Swinhoe’s Snipe

This species is defined as a Review Species . Please submit your records of this species via our record submission page .

Scientific Name: Gallinago megala

Malay Name: Berkik Siberia Selatan

Chinese Name: 大沙锥

Range: Breeds in south-central Siberia and northern Mongolia; a separate disjunct population breeds in Ussuriland, in the Russian far east. Winters in parts of southern and eastern China, the Indian subcontinent, southeast Asia, and northern Australia.

Taxonomy: Monotypic.

Size: 27-29 cm

Identification: The rarest of three Gallinago snipes in Singapore, but possibly overlooked due to difficulty in separation from Pin-tailed. From Common Snipe, most obviously differentiated by a lack of clear white trailing edge to the secondaries, shorter bill and larger-headed appearance (see that species for more differences). Apart from a series of overlapping and weakly defined separation features, only truly differentiable from Pin-tailed Snipe with a clear view of the spread tail (or measurements in the hand). On this species, only the outermost pair of tail feathers are narrow (varying from 2 to 4 mm wide), while the rest gradually increase in width towards the central feathers (giving the impression of at least two intermediate-width tail feathers outside the central few, while Pin-tailed shows one intermediate-width feather between the central tail feathers and the six to nine pin-like feathers on the outertail).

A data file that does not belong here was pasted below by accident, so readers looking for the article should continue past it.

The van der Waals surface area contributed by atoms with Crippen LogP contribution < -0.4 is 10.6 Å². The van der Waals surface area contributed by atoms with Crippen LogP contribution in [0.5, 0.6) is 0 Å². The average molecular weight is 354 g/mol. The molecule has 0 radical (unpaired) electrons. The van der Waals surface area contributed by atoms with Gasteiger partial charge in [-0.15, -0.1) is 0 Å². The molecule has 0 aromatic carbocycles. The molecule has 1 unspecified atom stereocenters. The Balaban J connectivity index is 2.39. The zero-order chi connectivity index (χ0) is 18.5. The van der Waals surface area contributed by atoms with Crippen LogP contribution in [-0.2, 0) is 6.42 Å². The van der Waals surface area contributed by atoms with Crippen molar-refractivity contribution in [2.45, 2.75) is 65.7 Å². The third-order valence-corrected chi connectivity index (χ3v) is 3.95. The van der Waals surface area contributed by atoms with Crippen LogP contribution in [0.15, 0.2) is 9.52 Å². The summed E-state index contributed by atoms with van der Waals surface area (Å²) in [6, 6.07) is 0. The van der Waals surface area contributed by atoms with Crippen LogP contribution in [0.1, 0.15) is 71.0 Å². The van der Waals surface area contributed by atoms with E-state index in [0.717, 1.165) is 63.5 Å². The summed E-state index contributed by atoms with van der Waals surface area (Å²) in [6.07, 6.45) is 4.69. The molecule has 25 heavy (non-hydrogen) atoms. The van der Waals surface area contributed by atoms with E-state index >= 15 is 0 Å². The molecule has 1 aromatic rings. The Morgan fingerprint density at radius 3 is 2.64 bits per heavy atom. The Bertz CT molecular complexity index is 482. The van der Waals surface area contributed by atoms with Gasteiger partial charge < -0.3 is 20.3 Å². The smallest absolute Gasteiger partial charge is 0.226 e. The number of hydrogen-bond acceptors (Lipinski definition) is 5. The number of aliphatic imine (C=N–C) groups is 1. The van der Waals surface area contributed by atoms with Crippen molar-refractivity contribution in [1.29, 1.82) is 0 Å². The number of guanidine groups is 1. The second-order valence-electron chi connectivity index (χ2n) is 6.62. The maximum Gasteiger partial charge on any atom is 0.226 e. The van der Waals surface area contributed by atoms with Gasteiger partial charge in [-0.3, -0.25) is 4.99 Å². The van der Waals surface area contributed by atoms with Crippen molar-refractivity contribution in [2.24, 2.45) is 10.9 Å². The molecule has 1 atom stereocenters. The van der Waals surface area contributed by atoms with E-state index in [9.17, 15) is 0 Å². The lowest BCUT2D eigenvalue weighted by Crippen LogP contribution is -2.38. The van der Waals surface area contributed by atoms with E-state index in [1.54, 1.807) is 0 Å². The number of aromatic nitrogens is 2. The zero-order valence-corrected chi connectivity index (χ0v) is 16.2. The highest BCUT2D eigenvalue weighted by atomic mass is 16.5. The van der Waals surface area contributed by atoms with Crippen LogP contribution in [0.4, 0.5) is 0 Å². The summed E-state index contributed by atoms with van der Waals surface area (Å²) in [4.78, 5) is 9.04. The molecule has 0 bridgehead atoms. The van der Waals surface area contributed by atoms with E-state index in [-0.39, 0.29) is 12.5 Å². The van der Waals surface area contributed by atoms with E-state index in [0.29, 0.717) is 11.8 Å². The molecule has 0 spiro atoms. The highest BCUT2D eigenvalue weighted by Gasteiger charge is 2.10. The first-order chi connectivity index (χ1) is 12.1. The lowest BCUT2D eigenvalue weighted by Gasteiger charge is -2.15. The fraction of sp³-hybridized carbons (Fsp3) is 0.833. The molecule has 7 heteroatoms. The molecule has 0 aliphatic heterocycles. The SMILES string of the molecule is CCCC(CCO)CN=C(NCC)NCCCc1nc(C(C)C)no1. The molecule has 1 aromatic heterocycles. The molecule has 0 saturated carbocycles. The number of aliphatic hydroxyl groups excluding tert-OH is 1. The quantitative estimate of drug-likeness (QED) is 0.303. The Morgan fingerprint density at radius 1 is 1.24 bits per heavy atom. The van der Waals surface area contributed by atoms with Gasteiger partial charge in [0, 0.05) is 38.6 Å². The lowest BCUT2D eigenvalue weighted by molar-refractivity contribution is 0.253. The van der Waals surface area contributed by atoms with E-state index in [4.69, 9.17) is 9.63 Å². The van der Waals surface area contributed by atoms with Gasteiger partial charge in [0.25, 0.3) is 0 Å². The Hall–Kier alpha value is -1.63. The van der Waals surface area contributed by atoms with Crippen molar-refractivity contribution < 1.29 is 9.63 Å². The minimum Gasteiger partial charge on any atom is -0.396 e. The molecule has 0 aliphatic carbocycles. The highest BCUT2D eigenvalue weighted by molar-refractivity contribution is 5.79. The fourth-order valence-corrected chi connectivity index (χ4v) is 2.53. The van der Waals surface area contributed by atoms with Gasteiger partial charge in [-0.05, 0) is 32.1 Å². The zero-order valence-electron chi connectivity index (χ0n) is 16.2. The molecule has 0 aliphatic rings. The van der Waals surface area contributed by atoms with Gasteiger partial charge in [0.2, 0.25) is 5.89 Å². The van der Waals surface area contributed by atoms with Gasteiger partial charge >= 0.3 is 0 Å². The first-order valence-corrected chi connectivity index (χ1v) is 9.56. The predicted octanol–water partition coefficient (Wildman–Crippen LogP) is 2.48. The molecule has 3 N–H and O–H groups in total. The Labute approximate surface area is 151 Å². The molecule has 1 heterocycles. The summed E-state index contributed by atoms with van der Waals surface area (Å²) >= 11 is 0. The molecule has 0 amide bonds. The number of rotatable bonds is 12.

Similar looking species: Pin-tailed Snipe, Common Snipe

Habitat: Damp grasslands, edges of waterbodies, and muddy freshwater marshes.

Behaviour/Ecology: Flushed Swinhoe's Snipes are often silent. A snipe that is silent when flushed is more likely Swinhoe's than Pin-tailed, but this is only suggestive. Vocal differences between the two species are poorly understood and more study may reveal that differentiation by flight calls is possible.

Local Status: Rare migrant

Conservation Status: Least Concern (BirdLife International 2016)

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BirdLife International. (2016). Gallinago megala. The IUCN Red List of Threatened Species 2016. https://dx.doi.org/10.2305/IUCN.UK.2016-3.RLTS.T22693090A93383287.en. Accessed on 1 January 2023

Leader, P. J., & Carey, G. J. (2003). Identification of Pintail Snipe and Swinhoe’s Snipe. British Birds, 96, 178–198.

Robson, C. (2014). Field guide to the birds of South-East Asia (Second Edition). Bloomsbury Publishing, London.

Bakewell, D. (2014). Keep Calm and Study Snipes! Part 2. Dig deep. Retrieved September 19, 2021, from https://digdeep1962.wordpress.com/2014/03/24/keep-calm-and-study-snipes-part-2/.